Modern Slavery Act receives Royal Assent

CIPS 27 March 2015

David Noble, Group CEO, CIPS comments on latest developments of the Modern Slavery Bill 2015.


A landmark Bill to help eradicate modern slavery received Royal Assent on Thursday 26th March.

The Modern Slavery Act 2015 is the first of its kind in Europe, and one of the first in the world, to specifically address slavery and trafficking in the 21st century. 

The new legislation significantly enhances support and protection for victims, gives law enforcement the tools they need to target today’s slave drivers, ensures perpetrators can be severely punished, and includes a world leading provision to encourage business to take action to ensure their end-to-end supply chains are slavery free.

Having undergone extensive Parliamentary and public scrutiny, the Modern Slavery Act is one of the final pieces of legislation to be put on the statute books by this government.

David Noble, Group CEO, CIPS welcomes the news commenting:

“We welcome the passing of the Modern Slavery Act and hope it represents the first step to eradicating modern day slavery in supply chains and to ensure this abuse comes to an end.

For too long transparency in supply chains has been overlooked. We hope this new legislation will highlight the vital importance of diligent supply chain management in the UK and world-wide.

We look forward to working with the government to ensure the provisions for supply chain transparency are as robust as possible.”

The newly appointed Independent Anti-Slavery Commissioner, Kevin Hyland OBE said:

"Through the passing of the Modern Slavery Act the UK has the opportunity to once again lead the fight against this cruel trade in human life. But we must be clear that this is just the first step. My role has been created to spearhead the UK’s response both domestically and internationally and to ensure agencies use the new legislation to its full potential, whilst crucially also calling to account those that fail to deliver.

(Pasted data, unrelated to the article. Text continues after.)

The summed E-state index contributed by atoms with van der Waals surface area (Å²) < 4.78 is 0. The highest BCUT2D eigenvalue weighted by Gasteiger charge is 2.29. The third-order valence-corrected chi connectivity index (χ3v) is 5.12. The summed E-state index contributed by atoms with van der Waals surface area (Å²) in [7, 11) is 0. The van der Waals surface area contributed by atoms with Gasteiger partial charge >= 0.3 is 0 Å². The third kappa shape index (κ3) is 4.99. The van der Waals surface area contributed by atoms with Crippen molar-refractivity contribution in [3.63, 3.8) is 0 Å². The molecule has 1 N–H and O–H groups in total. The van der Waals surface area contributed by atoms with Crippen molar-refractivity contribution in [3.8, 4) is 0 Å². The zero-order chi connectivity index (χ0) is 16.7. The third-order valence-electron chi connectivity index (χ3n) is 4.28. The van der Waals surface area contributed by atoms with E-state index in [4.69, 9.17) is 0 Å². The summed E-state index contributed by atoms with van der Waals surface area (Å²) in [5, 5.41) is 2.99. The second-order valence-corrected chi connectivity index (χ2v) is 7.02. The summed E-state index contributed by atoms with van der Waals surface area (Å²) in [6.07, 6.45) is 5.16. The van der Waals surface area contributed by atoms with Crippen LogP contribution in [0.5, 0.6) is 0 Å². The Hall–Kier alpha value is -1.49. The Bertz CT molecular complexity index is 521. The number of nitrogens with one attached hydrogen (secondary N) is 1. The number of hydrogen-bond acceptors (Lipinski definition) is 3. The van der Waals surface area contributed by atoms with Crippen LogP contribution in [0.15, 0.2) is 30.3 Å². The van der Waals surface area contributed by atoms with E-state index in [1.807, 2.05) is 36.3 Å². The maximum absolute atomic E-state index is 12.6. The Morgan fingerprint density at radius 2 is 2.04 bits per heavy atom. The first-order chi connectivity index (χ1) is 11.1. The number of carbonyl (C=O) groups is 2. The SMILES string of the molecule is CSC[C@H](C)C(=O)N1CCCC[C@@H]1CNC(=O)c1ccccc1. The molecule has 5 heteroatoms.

I will be working in close partnership with statutory bodies and civil society groups to both strengthen efforts to pursue and prosecute traffickers and slave drivers and to ensure that the needs of victims are met in all circumstances. A key focus must also be on more effective measures to prevent these crimes from ever occurring in the first place. I aim to achieve this through working closely with communities across the UK as well driving more intelligent upstream activity in the source countries from where large numbers of women, men and children are trafficked to this country.

Modern slavery is a complex problem and legislation is only part of the solution. Alongside the passage of the Bill, the government published a Modern Slavery Strategy outlining a comprehensive response to the crime. This includes efforts across government and law enforcement, work with other countries to tackle the problem at source, and increased awareness within all communities. 

Today’s move comes as the government announces that The Salvation Army has been appointed to continue the provision of the government’s Victim Care Contract to manage the support of adult victims of modern slavery in England and Wales."

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